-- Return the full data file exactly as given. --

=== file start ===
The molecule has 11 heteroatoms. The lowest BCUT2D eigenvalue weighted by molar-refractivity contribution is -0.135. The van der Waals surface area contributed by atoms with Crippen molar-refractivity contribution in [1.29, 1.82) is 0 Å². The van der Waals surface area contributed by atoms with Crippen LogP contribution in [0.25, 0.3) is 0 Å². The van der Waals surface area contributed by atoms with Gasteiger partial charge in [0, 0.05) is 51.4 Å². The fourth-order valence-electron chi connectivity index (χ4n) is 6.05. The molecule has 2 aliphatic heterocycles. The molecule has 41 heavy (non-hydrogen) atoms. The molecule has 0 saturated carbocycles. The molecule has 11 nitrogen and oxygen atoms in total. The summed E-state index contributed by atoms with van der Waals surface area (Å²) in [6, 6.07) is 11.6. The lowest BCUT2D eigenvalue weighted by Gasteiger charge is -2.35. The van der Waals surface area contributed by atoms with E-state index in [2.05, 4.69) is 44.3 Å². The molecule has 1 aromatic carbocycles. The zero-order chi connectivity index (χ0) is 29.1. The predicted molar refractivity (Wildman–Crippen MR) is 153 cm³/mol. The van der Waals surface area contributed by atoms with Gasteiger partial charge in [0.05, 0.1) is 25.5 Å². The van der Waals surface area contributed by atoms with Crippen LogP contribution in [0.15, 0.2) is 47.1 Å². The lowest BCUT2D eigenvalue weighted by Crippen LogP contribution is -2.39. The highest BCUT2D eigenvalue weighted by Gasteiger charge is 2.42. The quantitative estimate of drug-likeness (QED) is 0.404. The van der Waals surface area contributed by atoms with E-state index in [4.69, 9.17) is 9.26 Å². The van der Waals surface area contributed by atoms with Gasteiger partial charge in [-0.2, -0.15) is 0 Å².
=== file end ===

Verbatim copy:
The molecule has 11 heteroatoms. The lowest BCUT2D eigenvalue weighted by molar-refractivity contribution is -0.135. The van der Waals surface area contributed by atoms with Crippen molar-refractivity contribution in [1.29, 1.82) is 0 Å². The van der Waals surface area contributed by atoms with Crippen LogP contribution in [0.25, 0.3) is 0 Å². The van der Waals surface area contributed by atoms with Gasteiger partial charge in [0, 0.05) is 51.4 Å². The fourth-order valence-electron chi connectivity index (χ4n) is 6.05. The molecule has 2 aliphatic heterocycles. The molecule has 41 heavy (non-hydrogen) atoms. The molecule has 0 saturated carbocycles. The molecule has 11 nitrogen and oxygen atoms in total. The summed E-state index contributed by atoms with van der Waals surface area (Å²) in [6, 6.07) is 11.6. The lowest BCUT2D eigenvalue weighted by Gasteiger charge is -2.35. The van der Waals surface area contributed by atoms with E-state index in [2.05, 4.69) is 44.3 Å². The molecule has 1 aromatic carbocycles. The zero-order chi connectivity index (χ0) is 29.1. The predicted molar refractivity (Wildman–Crippen MR) is 153 cm³/mol. The van der Waals surface area contributed by atoms with Gasteiger partial charge in [0.05, 0.1) is 25.5 Å². The van der Waals surface area contributed by atoms with Crippen LogP contribution in [0.15, 0.2) is 47.1 Å². The lowest BCUT2D eigenvalue weighted by Crippen LogP contribution is -2.39. The highest BCUT2D eigenvalue weighted by Gasteiger charge is 2.42. The quantitative estimate of drug-likeness (QED) is 0.404. The van der Waals surface area contributed by atoms with E-state index in [4.69, 9.17) is 9.26 Å². The van der Waals surface area contributed by atoms with Gasteiger partial charge in [-0.2, -0.15) is 0 Å².